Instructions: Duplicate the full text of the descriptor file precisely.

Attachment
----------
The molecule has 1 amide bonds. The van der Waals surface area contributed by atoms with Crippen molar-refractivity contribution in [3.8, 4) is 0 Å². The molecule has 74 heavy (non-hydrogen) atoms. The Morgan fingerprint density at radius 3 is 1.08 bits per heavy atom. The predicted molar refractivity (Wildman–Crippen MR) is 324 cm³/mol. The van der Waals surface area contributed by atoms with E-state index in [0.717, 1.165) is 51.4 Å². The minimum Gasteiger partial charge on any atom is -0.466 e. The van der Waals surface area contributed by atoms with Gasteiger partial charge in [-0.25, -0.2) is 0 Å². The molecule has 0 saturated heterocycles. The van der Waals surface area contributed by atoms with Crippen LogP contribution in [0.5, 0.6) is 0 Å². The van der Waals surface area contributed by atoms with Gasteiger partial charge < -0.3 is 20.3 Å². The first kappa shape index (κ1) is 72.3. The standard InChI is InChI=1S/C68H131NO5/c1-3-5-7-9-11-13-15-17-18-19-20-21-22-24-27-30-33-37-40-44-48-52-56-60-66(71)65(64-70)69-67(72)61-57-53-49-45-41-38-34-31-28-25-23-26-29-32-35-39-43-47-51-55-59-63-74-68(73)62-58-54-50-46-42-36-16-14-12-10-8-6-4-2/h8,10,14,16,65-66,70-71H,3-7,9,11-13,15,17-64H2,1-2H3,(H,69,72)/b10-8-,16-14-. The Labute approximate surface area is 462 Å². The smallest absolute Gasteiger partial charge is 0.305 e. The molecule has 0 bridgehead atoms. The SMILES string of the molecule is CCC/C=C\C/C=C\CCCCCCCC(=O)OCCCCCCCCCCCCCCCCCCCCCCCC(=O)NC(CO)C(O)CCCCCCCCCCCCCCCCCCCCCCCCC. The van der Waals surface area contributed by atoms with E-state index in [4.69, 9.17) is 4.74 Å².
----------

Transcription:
The molecule has 1 amide bonds. The van der Waals surface area contributed by atoms with Crippen molar-refractivity contribution in [3.8, 4) is 0 Å². The molecule has 74 heavy (non-hydrogen) atoms. The Morgan fingerprint density at radius 3 is 1.08 bits per heavy atom. The predicted molar refractivity (Wildman–Crippen MR) is 324 cm³/mol. The van der Waals surface area contributed by atoms with E-state index in [0.717, 1.165) is 51.4 Å². The minimum Gasteiger partial charge on any atom is -0.466 e. The van der Waals surface area contributed by atoms with Gasteiger partial charge in [-0.25, -0.2) is 0 Å². The molecule has 0 saturated heterocycles. The van der Waals surface area contributed by atoms with Crippen LogP contribution in [0.5, 0.6) is 0 Å². The van der Waals surface area contributed by atoms with Gasteiger partial charge < -0.3 is 20.3 Å². The first kappa shape index (κ1) is 72.3. The standard InChI is InChI=1S/C68H131NO5/c1-3-5-7-9-11-13-15-17-18-19-20-21-22-24-27-30-33-37-40-44-48-52-56-60-66(71)65(64-70)69-67(72)61-57-53-49-45-41-38-34-31-28-25-23-26-29-32-35-39-43-47-51-55-59-63-74-68(73)62-58-54-50-46-42-36-16-14-12-10-8-6-4-2/h8,10,14,16,65-66,70-71H,3-7,9,11-13,15,17-64H2,1-2H3,(H,69,72)/b10-8-,16-14-. The Labute approximate surface area is 462 Å². The smallest absolute Gasteiger partial charge is 0.305 e. The molecule has 0 bridgehead atoms. The SMILES string of the molecule is CCC/C=C\C/C=C\CCCCCCCC(=O)OCCCCCCCCCCCCCCCCCCCCCCCC(=O)NC(CO)C(O)CCCCCCCCCCCCCCCCCCCCCCCCC. The van der Waals surface area contributed by atoms with E-state index in [4.69, 9.17) is 4.74 Å².